OCR Biology F2144 - module 1 Communication and homeostasis

These are my summary notes for OCR Biology F2144 - module 1 Communication and homeostasis from my A2 OCR Boilogy textbook (purple with brain MRI on cover). Words in light blue are definitions and bolded words are either key words or key parts of definitions. Enjoy!

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OCR Biology F2144 - module 1 Communication and homeostasis
Stimulus ­ any change in the environment that causes a response
Respons e ­ a change in behaviour or physiology as a result of a change in the
Conditions needed to maintain life (and keep enzymes working):
Suitable temperature
Suitable pH
Aqueous environment that keeps the substrates and products in solution
Freedom from toxins and excess inhibitors
Homeostasis ­ the maintenance of the internal environment in a constant state
despite external changes
Negative feedback ­ a process that brings about a reversal of any change in
conditions. It ensures that an optimum steady state can be maintained, as the
internal environment is returned to its original set of conditions after any change.
Positive feedback ­ a process that increases any change detected by the receptors. It
tends to be harmful and does not lead to homeostasis.
Ectotherm­ an organism that relies on external sources of heat to regulate its body
Advantages Disadvantages
Use less food for respiration and can Less active in cooler temperatures and
survive longer without food have to warm up before they can be
active; which puts them at greater risk
of predation
Don't have to spend as much time Not always able to be active during
looking for food winter, so they have to hibernate and
build up food stores
Greater proportion energy obtained
from food can be used for growth
Adaptation How it helps regulate temperature
Expose body to sun Enables more heat to be absorbed
Orientate body to sun Expose larger surface area to sun for
more heat absorption
Orientate body away from sun Expose smaller surface area so that les
heat is absorbed
Shelter in burrow Reduces heat absorbed by keeping out
if the sun
Alter body Shape Exposes more/less surface area
to the sun

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Increase breathing movements Evaporates more water
Endotherms ­ an organism that can use internal sources of heat to maintain its body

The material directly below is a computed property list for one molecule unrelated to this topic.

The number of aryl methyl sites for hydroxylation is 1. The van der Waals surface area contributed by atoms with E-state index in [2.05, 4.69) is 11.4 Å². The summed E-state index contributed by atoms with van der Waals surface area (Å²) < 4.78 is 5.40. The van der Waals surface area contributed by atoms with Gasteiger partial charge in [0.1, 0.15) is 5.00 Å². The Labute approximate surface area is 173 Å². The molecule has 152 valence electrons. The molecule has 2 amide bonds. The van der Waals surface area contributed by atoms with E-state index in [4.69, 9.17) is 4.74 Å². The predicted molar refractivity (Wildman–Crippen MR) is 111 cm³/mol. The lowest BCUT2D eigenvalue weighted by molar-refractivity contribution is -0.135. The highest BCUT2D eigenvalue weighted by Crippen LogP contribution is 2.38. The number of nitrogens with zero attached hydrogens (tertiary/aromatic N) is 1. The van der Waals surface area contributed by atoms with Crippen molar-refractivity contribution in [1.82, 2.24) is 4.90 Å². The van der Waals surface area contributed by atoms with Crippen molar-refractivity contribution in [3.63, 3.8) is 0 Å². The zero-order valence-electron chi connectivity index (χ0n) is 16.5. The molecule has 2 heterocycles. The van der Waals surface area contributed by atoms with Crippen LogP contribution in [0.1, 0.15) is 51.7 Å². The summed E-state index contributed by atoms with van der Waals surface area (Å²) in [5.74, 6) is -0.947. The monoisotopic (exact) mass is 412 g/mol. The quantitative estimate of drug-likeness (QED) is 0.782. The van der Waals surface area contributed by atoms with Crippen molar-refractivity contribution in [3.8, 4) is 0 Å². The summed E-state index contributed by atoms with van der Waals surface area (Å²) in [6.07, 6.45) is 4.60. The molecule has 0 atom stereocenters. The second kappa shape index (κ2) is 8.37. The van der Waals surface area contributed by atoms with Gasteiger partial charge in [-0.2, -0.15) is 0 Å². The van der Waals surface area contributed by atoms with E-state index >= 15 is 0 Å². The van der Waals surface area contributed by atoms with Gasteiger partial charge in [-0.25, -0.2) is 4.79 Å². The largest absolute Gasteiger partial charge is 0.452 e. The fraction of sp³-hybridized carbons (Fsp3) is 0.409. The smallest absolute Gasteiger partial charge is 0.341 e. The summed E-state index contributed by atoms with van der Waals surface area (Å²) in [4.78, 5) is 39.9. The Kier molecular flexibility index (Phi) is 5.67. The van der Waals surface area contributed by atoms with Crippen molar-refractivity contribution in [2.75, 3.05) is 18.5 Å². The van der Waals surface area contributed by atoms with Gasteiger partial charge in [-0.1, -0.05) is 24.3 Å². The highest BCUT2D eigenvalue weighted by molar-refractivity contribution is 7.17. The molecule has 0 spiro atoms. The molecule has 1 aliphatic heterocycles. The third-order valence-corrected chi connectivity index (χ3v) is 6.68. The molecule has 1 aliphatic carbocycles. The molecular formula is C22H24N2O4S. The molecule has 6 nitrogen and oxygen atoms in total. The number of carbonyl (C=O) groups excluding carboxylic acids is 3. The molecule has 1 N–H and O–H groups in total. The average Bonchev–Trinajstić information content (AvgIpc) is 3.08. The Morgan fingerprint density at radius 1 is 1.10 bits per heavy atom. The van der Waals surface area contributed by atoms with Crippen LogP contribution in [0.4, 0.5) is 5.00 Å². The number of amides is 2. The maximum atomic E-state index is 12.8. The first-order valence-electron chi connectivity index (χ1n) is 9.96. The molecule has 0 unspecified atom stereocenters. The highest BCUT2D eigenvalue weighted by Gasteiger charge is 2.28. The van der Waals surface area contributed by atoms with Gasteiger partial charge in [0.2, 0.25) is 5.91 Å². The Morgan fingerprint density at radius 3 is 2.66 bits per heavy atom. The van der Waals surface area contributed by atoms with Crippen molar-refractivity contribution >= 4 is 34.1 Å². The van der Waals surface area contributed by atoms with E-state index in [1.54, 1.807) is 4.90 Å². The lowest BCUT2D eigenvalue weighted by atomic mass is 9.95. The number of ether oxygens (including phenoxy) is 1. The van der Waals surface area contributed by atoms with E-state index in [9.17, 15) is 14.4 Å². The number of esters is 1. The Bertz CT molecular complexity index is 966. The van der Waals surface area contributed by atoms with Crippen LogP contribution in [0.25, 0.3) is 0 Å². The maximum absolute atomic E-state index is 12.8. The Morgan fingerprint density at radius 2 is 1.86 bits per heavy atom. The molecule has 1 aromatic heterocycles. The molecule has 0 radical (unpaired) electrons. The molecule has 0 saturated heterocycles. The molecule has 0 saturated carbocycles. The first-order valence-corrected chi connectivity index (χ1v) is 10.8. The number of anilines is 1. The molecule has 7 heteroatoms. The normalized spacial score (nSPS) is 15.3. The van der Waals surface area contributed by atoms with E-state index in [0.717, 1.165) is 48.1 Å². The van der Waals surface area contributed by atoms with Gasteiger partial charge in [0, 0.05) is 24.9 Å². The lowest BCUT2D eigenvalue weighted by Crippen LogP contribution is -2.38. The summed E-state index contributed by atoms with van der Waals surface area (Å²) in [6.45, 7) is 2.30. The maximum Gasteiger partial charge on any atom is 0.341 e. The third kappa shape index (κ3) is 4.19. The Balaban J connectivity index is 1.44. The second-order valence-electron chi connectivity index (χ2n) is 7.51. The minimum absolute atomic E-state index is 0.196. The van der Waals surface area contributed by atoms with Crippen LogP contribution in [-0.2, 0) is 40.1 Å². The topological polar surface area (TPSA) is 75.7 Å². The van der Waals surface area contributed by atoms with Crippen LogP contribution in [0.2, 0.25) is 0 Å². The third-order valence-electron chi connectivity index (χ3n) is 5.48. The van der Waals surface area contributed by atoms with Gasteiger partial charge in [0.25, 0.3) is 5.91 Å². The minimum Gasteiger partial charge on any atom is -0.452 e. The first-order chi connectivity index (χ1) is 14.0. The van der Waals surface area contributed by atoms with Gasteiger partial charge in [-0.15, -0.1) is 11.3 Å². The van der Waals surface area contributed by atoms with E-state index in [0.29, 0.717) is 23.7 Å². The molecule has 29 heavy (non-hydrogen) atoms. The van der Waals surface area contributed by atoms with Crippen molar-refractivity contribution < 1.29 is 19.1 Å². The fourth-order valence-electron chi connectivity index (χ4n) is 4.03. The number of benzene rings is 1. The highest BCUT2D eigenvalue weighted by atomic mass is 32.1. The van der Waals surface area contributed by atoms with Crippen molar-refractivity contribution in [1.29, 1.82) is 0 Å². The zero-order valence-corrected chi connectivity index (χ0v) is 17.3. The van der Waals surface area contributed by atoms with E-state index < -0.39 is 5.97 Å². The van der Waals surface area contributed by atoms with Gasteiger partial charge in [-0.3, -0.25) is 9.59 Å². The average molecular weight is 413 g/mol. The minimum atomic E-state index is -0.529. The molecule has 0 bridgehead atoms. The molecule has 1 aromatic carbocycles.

Advantages Disadvantages
Body temperature is fairly constant Have to spend a lot of energy on
whatever the temperature is externally keeping themselves warm when it is
Can still function in the cold They have to consume a lot of food to
make up for the amount of energy they
Are able to live in colder parts of the Less energy is…read more

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Skeletal muscles No spontaneous Spontaneous contractions
contractions (shivering); generates heat
as muscle cells respire
Peripheral temperature receptors are located on the surface of the skin and
monitor the temperature in extremities. The information is then fed to the
thermoregulatory centre in the brain (hypothalamus), where a mechanism is then
initiated to maintain body temperature.
Sensory neuron :
Carries impulse from receptors to the
CNS and converts stimulus energy into
electrical energy
Motor neuron:
Carries impulse from CNS
to effectors.…read more

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Stimulus ­ causes sodium ion channels to open, Na+ ions flood in making the
axon more positive
2. Depolarisation ­ the change in potential difference causes voltage-gated
sodium ion channels to open and then trigger more to open along the axon
3. Repolarisation - after 0.5 ms the sodium gate, the potential difference has
now increased to +35mV. This more positive charge causes potassium ion
channels to open and K+ ions flood out, reducing the potential difference.
4.…read more

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Spatial = space
1. Action potential reaches pre-synaptic know and causes voltage-gated calcium
ion channels to open, so Ca2+ ions flood in
2. The Caions cause the synaptic vesicles to fuse to the pre-synaptic know
membrane and acetylcholine is released into the synapse by exocytosis
3. Acetylcholine binds to the receptor sites on the sodium channels and cause
them to open
4.…read more

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Target cells ­ cells that possess a specific receptor on their plasma membrane.…read more

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The islets of Langerhans ­ small patches of tissue in the pancreas that have an
endocrine function
-cells ­ cells found in the islets of Langerhans and secrete the hormone glucagon
-cells - cells found in the islets of Langerhans and secrete the hormone insulin
Insulin ­ a hormone that causes blood glucose levels to go down; detected by
receptors on liver and muscle cells
Glucagon ­ a hormone that causes blood glucose levels to rise; detected by
receptors on liver cells
How insulin is…read more

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Treatment: careful monitoring and control of diet
Stem cells could be used to cure diabetes, as they are unspecific they can be grown
into -cells and implanted into the pancreas. This treatment would mean that a
person with diabetes could produce their own insulin and wouldn't need regular
insulin injections.…read more


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